SEOUL, Korea, April 4 (Korea Bizwire) – A study suggested that Korea may learn from the experience of European countries in raising birthrate. Hyundai Economic Research Institute said on April 3 in a report “How to Get out of Low-birth Trap: Learn from Europe” that the most important policy measure is to allow women to balance work and family life by encouraging flexible work hours.
In the report, the European countries from which Korea should learn lessons included France, Britain, Iceland, Ireland, Belgium, the Netherlands, Sweden, Denmark, and Finland. As of 2012, the total fertility rate of these eight countries was 1.9, much higher than that of Korea at 1.3. In these countries with progressive maternity policy, the percentage of women who can work in flexible hours was 42.4 percent. That contrasts well with Korea’s 6.4 percent.
The ratio of those women taking advantage of flexible work schedule in Sweden and the Netherlands was 55 percent. The ratio in Portugal, the European country with the lowest percentage of women opting for variable work schedule, was as high as 23.1 percent.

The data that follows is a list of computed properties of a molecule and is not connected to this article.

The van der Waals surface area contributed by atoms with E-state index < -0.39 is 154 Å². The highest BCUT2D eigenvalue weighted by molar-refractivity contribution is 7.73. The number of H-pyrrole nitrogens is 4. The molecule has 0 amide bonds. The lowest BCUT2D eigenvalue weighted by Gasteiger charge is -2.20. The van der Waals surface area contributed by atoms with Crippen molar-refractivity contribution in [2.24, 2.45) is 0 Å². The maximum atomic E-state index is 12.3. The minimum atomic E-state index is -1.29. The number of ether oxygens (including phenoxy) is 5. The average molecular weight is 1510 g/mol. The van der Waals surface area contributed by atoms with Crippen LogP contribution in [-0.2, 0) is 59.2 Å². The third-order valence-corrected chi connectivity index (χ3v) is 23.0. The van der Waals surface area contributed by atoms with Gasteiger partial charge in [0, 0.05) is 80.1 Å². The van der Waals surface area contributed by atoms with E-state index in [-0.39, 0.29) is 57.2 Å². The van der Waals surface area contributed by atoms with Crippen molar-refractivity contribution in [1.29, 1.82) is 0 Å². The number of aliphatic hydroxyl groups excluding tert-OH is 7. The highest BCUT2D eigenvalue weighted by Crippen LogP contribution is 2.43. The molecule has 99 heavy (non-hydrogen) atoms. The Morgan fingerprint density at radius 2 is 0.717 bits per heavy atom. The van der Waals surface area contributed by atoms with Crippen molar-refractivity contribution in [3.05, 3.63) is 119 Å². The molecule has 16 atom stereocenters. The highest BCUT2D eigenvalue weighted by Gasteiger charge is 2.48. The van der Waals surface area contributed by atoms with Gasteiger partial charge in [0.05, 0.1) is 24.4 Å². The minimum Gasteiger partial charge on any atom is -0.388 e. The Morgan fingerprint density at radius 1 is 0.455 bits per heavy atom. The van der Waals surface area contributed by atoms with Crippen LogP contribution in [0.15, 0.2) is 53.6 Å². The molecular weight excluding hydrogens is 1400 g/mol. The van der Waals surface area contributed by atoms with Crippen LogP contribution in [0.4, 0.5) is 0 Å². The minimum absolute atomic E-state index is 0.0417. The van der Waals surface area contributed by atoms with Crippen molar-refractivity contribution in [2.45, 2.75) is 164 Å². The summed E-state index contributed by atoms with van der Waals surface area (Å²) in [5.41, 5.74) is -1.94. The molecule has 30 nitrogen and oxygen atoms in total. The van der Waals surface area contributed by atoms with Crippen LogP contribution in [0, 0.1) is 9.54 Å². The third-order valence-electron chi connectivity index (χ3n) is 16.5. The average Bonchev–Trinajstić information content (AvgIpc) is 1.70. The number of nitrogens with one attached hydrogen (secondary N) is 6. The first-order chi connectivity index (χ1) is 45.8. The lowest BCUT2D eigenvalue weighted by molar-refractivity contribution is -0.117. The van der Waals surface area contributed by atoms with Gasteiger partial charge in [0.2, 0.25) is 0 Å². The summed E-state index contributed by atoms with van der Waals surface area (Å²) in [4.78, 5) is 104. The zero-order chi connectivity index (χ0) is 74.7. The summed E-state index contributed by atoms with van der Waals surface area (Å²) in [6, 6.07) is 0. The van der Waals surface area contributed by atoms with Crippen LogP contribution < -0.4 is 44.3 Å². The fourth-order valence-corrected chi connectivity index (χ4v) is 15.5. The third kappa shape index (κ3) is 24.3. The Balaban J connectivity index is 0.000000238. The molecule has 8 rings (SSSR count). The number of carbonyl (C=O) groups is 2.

In addition, the governments of these countries spend a higher portion of budget on childcare and family support. As of 2009, the average ratio of spending on these items to the GDP was 3.4 percent. The corresponding figure for Korea in the same year was 0.81 percent. A higher spending ratio in public education was also attributed to these European countries’ success in bringing up the birthrate. The average educational spending ratio for these eight countries in 2009 was 6.8 percent while that for Korea stopped short of 5.0 percent.
(Korea Joongang Daily, Mar 28)
Japan’s demography: The incredible shrinking country (The Economist, Mar 25)
A Recent History of Campaigns to Get Couples to Do the Nasty (Time, Mar 27)
The report also pointed out that the societal attitude toward childbirth out of wedlock could be a factor in determining a country’s birthrate. For example, the ratio of children born out of conventional marriage relationships in these European countries is as high as 52.6 percent while that for Korea is abysmally low at 2.1 percent.
Written by Sean Chung (firstname.lastname@example.org)